Project leader: Prof. Kenneth Nordgren, Karlstad University. Fellow researchers: Dr. Anette Forssten Seiser, Kau, Prof. Ulf Blossing, GU, Dr. Martin Kristiansson, Kau, Dr. Susanne Duek, Kau, Dr. Daniel Bergh, Kau.
Learning by imitative and creative reasoning
My doctoral thesis was mainly conducted within the LICR research program. It addresses the persistent problem that ineffective rote learning by imitation dominates the teaching and learning in mathematics classrooms. The overall purpose of hte project is to study if, how, and under what conditions tasks and teaching sequences designed to enhance students' own reasoning may lead to more efficient learning.
A suggestion for a solution to the rote learning problem is proposed by Brousseau's Theory of Didactical Situations, claiming that learning is more efficient if students construct their own task solutions instead of imitating given solution procedures. The LICR program (presently, 2015) consists of some 15 more or less closely related research studies of different relations between 1) task properties, 2) teacher-student interaction, 3) students’ task solving reasoning and 4) learning outcomes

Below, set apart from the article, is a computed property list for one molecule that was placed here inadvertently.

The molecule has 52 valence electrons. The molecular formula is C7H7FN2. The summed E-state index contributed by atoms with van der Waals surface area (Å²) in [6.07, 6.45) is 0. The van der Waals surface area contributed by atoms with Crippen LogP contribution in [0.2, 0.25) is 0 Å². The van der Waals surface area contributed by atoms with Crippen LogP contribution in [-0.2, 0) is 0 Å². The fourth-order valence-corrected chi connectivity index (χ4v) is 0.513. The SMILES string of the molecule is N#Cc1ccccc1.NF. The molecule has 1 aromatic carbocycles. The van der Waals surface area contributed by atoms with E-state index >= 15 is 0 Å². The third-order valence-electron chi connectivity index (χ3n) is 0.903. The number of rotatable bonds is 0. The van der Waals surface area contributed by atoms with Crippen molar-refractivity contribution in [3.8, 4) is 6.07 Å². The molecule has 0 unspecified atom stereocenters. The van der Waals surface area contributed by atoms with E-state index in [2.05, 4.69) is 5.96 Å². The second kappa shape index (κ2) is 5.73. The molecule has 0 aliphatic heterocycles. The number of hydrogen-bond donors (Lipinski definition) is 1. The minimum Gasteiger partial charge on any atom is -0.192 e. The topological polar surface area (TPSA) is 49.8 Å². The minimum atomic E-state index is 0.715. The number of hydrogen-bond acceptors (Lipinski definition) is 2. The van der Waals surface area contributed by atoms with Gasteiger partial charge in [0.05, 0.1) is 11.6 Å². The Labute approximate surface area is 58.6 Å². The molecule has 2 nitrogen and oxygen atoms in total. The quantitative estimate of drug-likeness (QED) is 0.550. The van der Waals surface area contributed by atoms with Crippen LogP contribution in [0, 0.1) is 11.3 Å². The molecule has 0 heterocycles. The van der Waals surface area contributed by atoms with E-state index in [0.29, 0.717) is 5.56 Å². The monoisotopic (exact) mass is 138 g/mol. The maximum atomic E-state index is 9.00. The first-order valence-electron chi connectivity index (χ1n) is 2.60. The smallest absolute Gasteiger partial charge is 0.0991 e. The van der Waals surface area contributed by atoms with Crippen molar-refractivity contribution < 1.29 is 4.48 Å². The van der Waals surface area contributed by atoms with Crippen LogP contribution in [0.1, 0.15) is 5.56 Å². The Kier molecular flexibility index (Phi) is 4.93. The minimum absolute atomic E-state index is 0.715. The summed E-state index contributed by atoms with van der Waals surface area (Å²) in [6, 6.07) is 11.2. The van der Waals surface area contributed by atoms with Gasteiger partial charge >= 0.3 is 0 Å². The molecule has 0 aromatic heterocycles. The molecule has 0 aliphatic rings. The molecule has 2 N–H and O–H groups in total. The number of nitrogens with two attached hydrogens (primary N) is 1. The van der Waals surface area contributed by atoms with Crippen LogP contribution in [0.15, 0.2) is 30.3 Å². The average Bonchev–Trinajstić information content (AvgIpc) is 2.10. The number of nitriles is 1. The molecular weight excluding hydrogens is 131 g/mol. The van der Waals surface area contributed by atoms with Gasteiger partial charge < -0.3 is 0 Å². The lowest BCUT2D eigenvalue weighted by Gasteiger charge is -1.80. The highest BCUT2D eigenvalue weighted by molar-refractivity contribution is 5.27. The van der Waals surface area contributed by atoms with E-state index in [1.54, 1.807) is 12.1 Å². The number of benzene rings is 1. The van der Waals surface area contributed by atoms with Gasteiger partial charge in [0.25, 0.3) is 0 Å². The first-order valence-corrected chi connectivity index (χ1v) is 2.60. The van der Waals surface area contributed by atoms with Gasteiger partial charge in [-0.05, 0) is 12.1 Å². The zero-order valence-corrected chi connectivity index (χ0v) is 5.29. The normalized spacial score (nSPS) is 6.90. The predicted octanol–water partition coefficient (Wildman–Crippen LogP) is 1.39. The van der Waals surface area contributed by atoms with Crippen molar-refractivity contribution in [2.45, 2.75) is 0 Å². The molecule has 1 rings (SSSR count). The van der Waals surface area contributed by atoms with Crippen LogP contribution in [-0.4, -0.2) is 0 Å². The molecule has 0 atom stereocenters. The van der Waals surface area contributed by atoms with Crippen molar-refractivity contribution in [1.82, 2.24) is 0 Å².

Prof. Johan Lithner, Umeå University is the project leader, and more information of the LICR project you can find on the UMERC web site here.
School climate, academic achievement in mathematics, and mental health- a longitudinal and multilevel study on Swedish students in grade 7-9
In this study connections between students' learning outcome in mathematics and psychological health amongst students in grade 7-9 are studied. During the past 30 years we have noticed two trends: Students learning outcome in mathematics decreases, and a negative trend in adolescents mental health have been reported. In this study investigates if there are a correlation between these trends, and what factors on individual, class, and school level that modifies the correlation.
In this project Dr. Daniel Berg, Karlstad University is the project leader, and the senior adviser is Prof. Curt Hagqvist, Karlstad University
Teachers' use of textbooks - a comparative study of discipline bound differences
The aim of this study is to investigate the role of the textbook in contemporary Swedish schools. Textbooks is one of the main conveyers of the curriculum. The design of this study is quantitative. The questionnaire consisted of 24 questions including more than 100 items and was distributed to 1500 teachers in Sweden. The sample is representative for teachers in compulsory school, and academic programs on upper secondary school.
In this project I work together with Docent Niklas Gericke and Dr Michal Drechler, Karlstad University.